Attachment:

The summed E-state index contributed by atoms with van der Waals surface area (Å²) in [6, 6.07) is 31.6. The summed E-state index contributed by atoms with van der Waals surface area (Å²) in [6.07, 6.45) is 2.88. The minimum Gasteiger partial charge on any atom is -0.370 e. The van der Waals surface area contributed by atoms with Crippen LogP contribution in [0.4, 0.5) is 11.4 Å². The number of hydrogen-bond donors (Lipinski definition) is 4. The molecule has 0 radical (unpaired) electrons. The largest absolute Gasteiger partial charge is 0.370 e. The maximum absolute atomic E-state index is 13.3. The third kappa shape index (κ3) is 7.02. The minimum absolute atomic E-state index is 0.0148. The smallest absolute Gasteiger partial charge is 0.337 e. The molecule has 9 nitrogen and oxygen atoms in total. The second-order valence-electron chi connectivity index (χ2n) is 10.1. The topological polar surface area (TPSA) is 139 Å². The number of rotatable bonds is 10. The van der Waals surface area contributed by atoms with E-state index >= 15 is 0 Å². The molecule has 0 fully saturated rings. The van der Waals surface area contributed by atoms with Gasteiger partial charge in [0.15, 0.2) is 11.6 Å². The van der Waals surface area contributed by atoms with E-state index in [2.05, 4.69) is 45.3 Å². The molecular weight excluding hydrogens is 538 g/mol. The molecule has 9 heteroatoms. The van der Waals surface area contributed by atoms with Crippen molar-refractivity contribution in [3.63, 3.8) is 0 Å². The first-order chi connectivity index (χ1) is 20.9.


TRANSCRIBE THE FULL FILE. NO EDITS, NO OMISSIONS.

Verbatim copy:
The summed E-state index contributed by atoms with van der Waals surface area (Å²) in [6, 6.07) is 31.6. The summed E-state index contributed by atoms with van der Waals surface area (Å²) in [6.07, 6.45) is 2.88. The minimum Gasteiger partial charge on any atom is -0.370 e. The van der Waals surface area contributed by atoms with Crippen LogP contribution in [0.4, 0.5) is 11.4 Å². The number of hydrogen-bond donors (Lipinski definition) is 4. The molecule has 0 radical (unpaired) electrons. The largest absolute Gasteiger partial charge is 0.370 e. The maximum absolute atomic E-state index is 13.3. The third kappa shape index (κ3) is 7.02. The minimum absolute atomic E-state index is 0.0148. The smallest absolute Gasteiger partial charge is 0.337 e. The molecule has 9 nitrogen and oxygen atoms in total. The second-order valence-electron chi connectivity index (χ2n) is 10.1. The topological polar surface area (TPSA) is 139 Å². The number of rotatable bonds is 10. The van der Waals surface area contributed by atoms with E-state index >= 15 is 0 Å². The molecule has 0 fully saturated rings. The van der Waals surface area contributed by atoms with Gasteiger partial charge in [0.15, 0.2) is 11.6 Å². The van der Waals surface area contributed by atoms with E-state index in [2.05, 4.69) is 45.3 Å². The molecular weight excluding hydrogens is 538 g/mol. The molecule has 9 heteroatoms. The van der Waals surface area contributed by atoms with Crippen molar-refractivity contribution in [3.63, 3.8) is 0 Å². The first-order chi connectivity index (χ1) is 20.9.